Lucky you if your employer gave you a cash year-end bonus – and not a stuffed turkey. Ideally you haven’t frittered it away on toys you don’t really need.
But one of the things you definitely should do is spend part of it on something memorable – dinner out with friends, a weekend getaway with your spouse or partner, time at a sporting event, museum, concert or theme park--perhaps Disney (DIS) or Six Flags (SIX) with your kids or grandkids. So the first step to take is to designate a percentage of the bonus for having fun. After all, theoretically you worked hard at your job during 2012!
Four additional recommendations:
1 Pay off a credit card. Or at least reduce the amount due on one of them. For most people, it makes sense to pay off your higher rate cards first. If you haven’t saved your latest monthly statement, call your credit card issuer, such as American Express (NYSE:AXP), Visa (NYSE:V) or MasterCard (NYSE:MA) --or go onto the company’s website) to find out what interest rate you’re paying and what your outstanding balance is.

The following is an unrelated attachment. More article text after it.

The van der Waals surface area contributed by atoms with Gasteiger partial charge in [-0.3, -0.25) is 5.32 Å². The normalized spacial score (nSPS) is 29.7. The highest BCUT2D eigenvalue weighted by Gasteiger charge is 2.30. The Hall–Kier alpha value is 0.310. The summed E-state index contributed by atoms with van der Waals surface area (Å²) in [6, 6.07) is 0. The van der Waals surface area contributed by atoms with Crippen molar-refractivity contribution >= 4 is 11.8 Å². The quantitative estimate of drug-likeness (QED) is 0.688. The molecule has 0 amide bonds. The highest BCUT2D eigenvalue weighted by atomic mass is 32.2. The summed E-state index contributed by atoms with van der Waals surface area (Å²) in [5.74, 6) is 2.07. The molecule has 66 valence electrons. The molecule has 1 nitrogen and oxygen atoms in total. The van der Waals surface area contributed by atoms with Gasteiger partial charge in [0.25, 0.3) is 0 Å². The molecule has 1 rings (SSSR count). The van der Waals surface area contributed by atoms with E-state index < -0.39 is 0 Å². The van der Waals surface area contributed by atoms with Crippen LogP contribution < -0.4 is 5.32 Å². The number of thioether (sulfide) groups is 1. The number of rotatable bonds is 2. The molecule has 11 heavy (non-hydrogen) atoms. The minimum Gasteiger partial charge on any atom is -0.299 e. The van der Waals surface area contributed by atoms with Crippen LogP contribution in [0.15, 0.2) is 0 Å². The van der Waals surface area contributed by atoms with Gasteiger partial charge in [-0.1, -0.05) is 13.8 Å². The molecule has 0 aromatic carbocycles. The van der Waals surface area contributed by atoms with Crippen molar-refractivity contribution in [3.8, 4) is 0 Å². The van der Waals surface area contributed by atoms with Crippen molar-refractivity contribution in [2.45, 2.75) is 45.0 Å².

Then, to determine out how much you'll save by doing paying off a card, use one of the helpful calculators at: www.dinkytown.net. Click on “Loan Calculators.”
Here’s another school of thought to consider: that you should first pay off in full the card with the smallest balance, in part to give you a boost – both psychological and financial. Again, run the numbers at dinkytown.
2 Add to your emergency fund. The rule of thumb here is to save six, or better yet, nine months of living expenses. Then if you lose your job, become ill or for some other reason are not working, you have money to tide you over. Or to do household repairs, such as getting a new roof or fixing your hot water system. So take a look at what you have in savings accounts, bank CDs and money market funds. Then, add what you can to reach the six or nine month nest egg goal.
3 Refinance your mortgage. Especially if you have difficult-to-make high monthly payments. This is an ideal time to refinance as interest rates are low. If you don’t think you’ll be staying in your house for several more years, then refinancing doesn’t make sense but it does make sense to use some of your bonus to pay down the loan.
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